FUTURES-AMR: Towards an Adaptive Mesh Refinement Framework for Geosimulations

Authors Ashwin Shashidharan, Ranga Raju Vatsavai, Derek B. Van Berkel, Ross K. Meentemeyer

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Author Details

Ashwin Shashidharan
  • Department of Computer Science, North Carolina State University, Raleigh, USA
Ranga Raju Vatsavai
  • Department of Computer Science, North Carolina State University, Raleigh, USA
Derek B. Van Berkel
  • Center for Geospatial Analytics, North Carolina State University, Raleigh, USA
Ross K. Meentemeyer
  • Center for Geospatial Analytics, North Carolina State University, Raleigh, USA

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Ashwin Shashidharan, Ranga Raju Vatsavai, Derek B. Van Berkel, and Ross K. Meentemeyer. FUTURES-AMR: Towards an Adaptive Mesh Refinement Framework for Geosimulations. In 10th International Conference on Geographic Information Science (GIScience 2018). Leibniz International Proceedings in Informatics (LIPIcs), Volume 114, pp. 16:1-16:15, Schloss Dagstuhl – Leibniz-Zentrum für Informatik (2018)


Adaptive Mesh Refinement (AMR) is a computational technique used to reduce the amount of computation and memory required in scientific simulations. Geosimulations are scientific simulations using geographic data, routinely used to predict outcomes of urbanization in urban studies. However, the lack of support for AMR techniques with geosimulations limits exploring prediction outcomes at multiple resolutions. In this paper, we propose an adaptive mesh refinement framework FUTURES-AMR, based on static user-defined policies to enable multi-resolution geosimulations. We develop a prototype for the cellular automaton based urban growth simulation FUTURES by exploiting static and dynamic mesh refinement techniques in conjunction with the Patch Growing Algorithm (PGA). While, the static refinement technique supports a statically defined fixed resolution mesh simulation at a location, the dynamic refinement technique supports dynamically refining the resolution based on simulation outcomes at runtime. Further, we develop two approaches - asynchronous AMR and synchronous AMR, suitable for parallel execution in a distributed computing environment with varying support for solution integration of the multi-resolution results. Finally, using the FUTURES-AMR framework with different policies in an urban study, we demonstrate reduced execution time, and low memory overhead for a multi-resolution simulation.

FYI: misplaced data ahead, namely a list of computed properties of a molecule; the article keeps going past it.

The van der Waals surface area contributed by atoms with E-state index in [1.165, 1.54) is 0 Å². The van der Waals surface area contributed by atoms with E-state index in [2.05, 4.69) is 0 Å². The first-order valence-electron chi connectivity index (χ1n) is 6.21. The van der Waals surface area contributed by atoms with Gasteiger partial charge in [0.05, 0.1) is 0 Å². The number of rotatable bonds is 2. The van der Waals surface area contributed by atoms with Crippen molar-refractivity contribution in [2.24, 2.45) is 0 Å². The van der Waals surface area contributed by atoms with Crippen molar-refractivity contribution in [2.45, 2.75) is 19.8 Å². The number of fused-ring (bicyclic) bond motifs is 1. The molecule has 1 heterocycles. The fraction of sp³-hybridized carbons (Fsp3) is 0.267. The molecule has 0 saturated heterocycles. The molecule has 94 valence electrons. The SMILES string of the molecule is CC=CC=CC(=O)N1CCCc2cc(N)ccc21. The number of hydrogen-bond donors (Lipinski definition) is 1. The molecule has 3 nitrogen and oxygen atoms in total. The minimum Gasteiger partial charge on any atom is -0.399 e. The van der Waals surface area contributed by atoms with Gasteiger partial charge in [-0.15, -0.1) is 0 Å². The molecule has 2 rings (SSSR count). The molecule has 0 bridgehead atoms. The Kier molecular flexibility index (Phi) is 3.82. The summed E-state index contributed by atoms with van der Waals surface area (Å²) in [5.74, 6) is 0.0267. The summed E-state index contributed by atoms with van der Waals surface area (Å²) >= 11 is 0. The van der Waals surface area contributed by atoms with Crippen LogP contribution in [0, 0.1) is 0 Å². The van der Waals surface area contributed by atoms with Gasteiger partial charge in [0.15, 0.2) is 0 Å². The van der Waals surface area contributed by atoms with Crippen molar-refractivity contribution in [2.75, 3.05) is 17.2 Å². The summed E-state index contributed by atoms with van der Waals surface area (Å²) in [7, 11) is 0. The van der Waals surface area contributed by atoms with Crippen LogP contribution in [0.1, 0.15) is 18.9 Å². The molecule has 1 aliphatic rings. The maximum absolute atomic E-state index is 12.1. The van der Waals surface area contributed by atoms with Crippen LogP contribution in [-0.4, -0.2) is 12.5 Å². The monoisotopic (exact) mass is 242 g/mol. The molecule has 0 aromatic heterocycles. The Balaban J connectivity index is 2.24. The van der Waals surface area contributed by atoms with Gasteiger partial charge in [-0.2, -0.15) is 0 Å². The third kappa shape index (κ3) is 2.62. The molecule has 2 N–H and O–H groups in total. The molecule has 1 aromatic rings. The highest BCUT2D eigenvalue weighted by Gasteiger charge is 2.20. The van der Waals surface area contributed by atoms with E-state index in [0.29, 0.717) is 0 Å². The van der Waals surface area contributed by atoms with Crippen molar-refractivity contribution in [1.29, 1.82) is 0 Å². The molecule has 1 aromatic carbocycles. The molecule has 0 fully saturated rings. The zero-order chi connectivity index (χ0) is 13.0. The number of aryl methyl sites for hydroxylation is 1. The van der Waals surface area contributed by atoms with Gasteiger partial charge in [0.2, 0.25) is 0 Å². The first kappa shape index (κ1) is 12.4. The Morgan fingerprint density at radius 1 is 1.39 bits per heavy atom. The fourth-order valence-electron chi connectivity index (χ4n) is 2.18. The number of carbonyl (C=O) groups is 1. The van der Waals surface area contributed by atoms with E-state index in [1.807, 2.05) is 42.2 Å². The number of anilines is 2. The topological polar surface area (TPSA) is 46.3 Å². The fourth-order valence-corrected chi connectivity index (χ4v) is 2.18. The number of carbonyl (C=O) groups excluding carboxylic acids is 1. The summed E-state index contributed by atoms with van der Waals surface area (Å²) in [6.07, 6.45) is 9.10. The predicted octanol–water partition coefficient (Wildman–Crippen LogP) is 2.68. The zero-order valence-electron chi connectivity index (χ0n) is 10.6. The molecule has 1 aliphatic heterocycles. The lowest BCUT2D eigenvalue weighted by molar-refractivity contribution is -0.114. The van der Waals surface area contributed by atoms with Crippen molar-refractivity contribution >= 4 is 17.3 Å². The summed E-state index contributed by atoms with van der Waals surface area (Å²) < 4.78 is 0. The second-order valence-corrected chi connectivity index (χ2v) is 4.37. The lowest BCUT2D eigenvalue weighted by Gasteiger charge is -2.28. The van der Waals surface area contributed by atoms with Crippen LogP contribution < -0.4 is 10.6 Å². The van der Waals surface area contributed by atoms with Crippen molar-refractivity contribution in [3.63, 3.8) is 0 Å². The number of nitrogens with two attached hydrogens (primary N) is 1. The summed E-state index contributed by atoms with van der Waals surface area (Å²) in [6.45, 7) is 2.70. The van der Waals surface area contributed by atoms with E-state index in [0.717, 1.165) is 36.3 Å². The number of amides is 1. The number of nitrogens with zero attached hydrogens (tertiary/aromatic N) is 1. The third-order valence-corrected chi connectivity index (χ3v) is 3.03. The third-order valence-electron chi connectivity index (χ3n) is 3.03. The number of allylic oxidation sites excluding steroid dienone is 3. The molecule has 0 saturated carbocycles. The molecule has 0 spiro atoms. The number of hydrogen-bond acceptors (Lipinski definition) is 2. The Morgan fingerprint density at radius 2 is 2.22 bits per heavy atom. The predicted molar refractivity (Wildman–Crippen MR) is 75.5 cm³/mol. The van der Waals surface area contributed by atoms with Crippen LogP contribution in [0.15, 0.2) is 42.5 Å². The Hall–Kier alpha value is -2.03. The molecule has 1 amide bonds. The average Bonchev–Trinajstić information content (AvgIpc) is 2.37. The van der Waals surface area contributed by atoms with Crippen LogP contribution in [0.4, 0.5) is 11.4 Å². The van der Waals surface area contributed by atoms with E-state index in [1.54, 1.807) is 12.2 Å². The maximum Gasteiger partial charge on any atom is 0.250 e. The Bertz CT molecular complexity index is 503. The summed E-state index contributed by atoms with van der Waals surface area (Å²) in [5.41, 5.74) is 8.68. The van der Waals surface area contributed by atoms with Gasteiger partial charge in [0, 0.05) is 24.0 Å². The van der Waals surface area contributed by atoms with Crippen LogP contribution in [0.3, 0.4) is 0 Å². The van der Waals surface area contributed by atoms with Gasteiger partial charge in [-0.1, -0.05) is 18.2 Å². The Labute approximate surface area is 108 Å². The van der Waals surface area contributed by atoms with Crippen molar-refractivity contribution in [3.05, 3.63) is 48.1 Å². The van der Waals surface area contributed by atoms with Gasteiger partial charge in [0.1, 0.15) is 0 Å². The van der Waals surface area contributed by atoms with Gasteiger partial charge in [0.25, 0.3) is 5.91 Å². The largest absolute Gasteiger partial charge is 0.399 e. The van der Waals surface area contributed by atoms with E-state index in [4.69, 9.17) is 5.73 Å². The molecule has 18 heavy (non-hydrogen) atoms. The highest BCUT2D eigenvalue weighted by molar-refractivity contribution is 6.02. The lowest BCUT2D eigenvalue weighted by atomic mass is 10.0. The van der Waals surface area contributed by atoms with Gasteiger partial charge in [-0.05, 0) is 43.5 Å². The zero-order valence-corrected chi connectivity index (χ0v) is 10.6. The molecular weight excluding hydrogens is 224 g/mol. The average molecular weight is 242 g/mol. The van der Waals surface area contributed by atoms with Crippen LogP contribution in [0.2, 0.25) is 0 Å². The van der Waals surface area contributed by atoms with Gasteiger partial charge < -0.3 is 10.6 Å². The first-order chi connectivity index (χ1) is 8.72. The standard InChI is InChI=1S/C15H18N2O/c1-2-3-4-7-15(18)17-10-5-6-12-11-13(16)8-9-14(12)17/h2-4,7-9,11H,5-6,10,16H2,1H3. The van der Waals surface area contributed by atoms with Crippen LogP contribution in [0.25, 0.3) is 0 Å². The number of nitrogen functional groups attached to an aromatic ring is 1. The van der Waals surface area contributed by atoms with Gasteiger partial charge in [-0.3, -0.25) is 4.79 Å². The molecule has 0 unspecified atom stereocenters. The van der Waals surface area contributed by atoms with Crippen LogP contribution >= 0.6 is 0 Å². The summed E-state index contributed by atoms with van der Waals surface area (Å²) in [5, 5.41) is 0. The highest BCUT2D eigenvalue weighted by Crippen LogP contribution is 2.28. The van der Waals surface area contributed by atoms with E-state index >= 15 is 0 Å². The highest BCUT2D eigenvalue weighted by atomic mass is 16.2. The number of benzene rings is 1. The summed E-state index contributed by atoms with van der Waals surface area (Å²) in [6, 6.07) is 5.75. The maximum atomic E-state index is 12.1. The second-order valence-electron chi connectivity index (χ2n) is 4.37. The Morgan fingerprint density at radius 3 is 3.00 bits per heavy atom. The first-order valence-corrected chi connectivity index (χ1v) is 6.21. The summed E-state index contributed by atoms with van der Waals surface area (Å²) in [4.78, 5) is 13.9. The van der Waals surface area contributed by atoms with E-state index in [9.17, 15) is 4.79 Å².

Subject Classification

ACM Subject Classification
  • Computing methodologies → Distributed simulation
  • Computing methodologies → Multiscale systems
  • Applied computing → Environmental sciences
  • Adaptive mesh refinement
  • Geosimulation
  • Distributed system
  • Multi-resolution
  • Urban geography


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